Step-by-Step Blog Launch Checklist
If you are starting or re-launching a blog, chances are you might be a little overwhelmed with the process. In this Blog Launch Checklist, I break down everything that you need to do to get your blog running.
4 | The Different Outlets for Readers to Get Value From You
This gives you a chance for the reader to connect with you in any and all avenues you have. Perhaps that’s a newsletter, services, private Facebook groups, your blog, etc. It’s also a nice place to spotlight services that you have available. I recommend keeping it to no more than 5 resources shown–and have a brief blurb about each with a link to learn more. If you don’t have different outlets, don’t sweat it! You can make it about the different categories on your sight and the “Read More” option would take them to the link where they can read all of the blog posts on that category.
Here is an example of what I feature on my About page:
5 | Your Name
This might seem like a “No Duh” statement, but I’m not gonna lie, I totally made my about page for this website and it wasn’t until the later stages of editing that I realized I didn’t give you my NAME! When people know your name, they can feel a greater connection with you. This helps build trust….and trust = loyal readers.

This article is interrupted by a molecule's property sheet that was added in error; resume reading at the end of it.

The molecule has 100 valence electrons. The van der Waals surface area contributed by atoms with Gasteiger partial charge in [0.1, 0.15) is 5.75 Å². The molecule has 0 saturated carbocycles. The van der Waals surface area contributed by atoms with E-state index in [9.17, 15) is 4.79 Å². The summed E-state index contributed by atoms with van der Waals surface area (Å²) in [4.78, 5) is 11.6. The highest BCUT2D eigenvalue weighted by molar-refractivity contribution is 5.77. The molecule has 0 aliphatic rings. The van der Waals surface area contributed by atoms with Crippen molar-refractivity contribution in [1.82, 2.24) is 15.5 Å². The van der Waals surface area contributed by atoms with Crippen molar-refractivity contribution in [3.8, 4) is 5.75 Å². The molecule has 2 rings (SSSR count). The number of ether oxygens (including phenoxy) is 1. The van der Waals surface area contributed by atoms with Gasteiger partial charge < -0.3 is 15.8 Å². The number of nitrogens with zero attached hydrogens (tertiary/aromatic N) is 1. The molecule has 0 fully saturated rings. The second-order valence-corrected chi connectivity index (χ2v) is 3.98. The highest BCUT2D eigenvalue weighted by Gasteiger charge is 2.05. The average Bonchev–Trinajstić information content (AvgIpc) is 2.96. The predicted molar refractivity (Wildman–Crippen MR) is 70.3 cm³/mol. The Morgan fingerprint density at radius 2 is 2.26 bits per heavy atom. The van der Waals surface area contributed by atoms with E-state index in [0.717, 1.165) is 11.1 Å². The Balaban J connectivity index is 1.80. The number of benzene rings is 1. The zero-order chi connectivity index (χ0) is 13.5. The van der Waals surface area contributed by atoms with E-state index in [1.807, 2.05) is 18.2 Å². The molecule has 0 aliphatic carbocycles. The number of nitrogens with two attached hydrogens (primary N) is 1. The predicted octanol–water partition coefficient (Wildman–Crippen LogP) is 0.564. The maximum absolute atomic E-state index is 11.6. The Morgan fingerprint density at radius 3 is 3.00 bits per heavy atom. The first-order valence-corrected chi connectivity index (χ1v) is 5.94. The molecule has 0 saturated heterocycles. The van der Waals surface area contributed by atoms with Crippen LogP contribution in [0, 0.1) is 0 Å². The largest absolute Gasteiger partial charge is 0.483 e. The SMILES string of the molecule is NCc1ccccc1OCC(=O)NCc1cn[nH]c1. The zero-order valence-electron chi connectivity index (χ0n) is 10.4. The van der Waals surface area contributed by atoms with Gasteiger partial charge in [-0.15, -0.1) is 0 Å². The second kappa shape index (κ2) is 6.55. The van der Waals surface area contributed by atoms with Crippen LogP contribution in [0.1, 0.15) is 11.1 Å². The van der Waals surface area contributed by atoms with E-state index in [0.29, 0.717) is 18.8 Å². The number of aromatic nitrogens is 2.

6 | A Photo Of You
This goes in line with giving them your name–when they see your face this helps build trust too. Be sure to look approachable in your photo: smiling and happy! Try to make the photo of decent quality. It doesn’t need to be a professional photo, but taking your photo near a window instead of a dark room can do wonders! Ask a friend to take a photo of you–phones take such great photos nowadays (psssst: if you have a friend with an iPhone 7+ you can have them use Portrait mode and it creates awesome photos! Put your best foot forward in that photo: comb that hair, wear a clean shirt, maybe slap on some makeup if that’s your jam. This is quite often their first impression of you, so make it good!
7 | A Little About You
This is a chance to tell the reader a piece of your story & how it connects to his/her need. One fantastic way to help you with this part is by going through the steps in my article about finding your blog niche. That will help you identify what problem you are solving for your readers and what about your experience can help you do so. Be sure to include a photo of you (readers connect best with visuals). Some bloggers even use this as a chance to have a video introduction!
8 | Contact
Nothing drives me more bonkers than a company website that almost feels like they are trying to keep you from contacting them. Come on, you totally know what I’m talking about? Pretty sure my phone service does that to me! But your blog is about building relationships, and I recommend giving them a way to contact you. A simple contact form on the page makes it easy for them to contact you. There are some fantastic apps that embed a contact form into your post (I’ll show you how to do this on Wednesday). But here is what mine looks like:
So there you go! Those are the most important items to put in your About Page. You can also check out this article where I walk you step-by-step through the process of creating an About page. I will take you screen-by-screen through the process for building your own. Fun, right?
Is there something else that you find important in an about page? Share below, I’d love to hear!